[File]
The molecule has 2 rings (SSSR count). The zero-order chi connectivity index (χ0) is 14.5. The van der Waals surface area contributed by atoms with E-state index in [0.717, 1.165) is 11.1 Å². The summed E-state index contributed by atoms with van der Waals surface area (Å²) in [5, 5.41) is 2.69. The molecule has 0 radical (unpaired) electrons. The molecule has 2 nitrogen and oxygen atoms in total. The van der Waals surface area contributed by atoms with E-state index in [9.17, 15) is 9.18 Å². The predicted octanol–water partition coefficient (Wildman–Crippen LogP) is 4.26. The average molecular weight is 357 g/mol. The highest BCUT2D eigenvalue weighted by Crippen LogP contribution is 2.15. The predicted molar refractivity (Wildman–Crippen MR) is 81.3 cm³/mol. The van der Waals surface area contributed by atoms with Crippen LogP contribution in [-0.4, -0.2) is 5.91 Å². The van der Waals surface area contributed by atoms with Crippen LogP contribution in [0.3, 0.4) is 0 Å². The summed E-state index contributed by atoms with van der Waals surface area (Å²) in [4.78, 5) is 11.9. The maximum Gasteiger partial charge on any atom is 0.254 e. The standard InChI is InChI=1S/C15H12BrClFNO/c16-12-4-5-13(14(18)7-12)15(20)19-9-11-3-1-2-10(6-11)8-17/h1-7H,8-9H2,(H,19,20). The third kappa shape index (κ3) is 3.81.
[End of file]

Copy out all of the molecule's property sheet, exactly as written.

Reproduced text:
The molecule has 2 rings (SSSR count). The zero-order chi connectivity index (χ0) is 14.5. The van der Waals surface area contributed by atoms with E-state index in [0.717, 1.165) is 11.1 Å². The summed E-state index contributed by atoms with van der Waals surface area (Å²) in [5, 5.41) is 2.69. The molecule has 0 radical (unpaired) electrons. The molecule has 2 nitrogen and oxygen atoms in total. The van der Waals surface area contributed by atoms with E-state index in [9.17, 15) is 9.18 Å². The predicted octanol–water partition coefficient (Wildman–Crippen LogP) is 4.26. The average molecular weight is 357 g/mol. The highest BCUT2D eigenvalue weighted by Crippen LogP contribution is 2.15. The predicted molar refractivity (Wildman–Crippen MR) is 81.3 cm³/mol. The van der Waals surface area contributed by atoms with Crippen LogP contribution in [-0.4, -0.2) is 5.91 Å². The van der Waals surface area contributed by atoms with Crippen LogP contribution in [0.3, 0.4) is 0 Å². The summed E-state index contributed by atoms with van der Waals surface area (Å²) in [4.78, 5) is 11.9. The maximum Gasteiger partial charge on any atom is 0.254 e. The standard InChI is InChI=1S/C15H12BrClFNO/c16-12-4-5-13(14(18)7-12)15(20)19-9-11-3-1-2-10(6-11)8-17/h1-7H,8-9H2,(H,19,20). The third kappa shape index (κ3) is 3.81.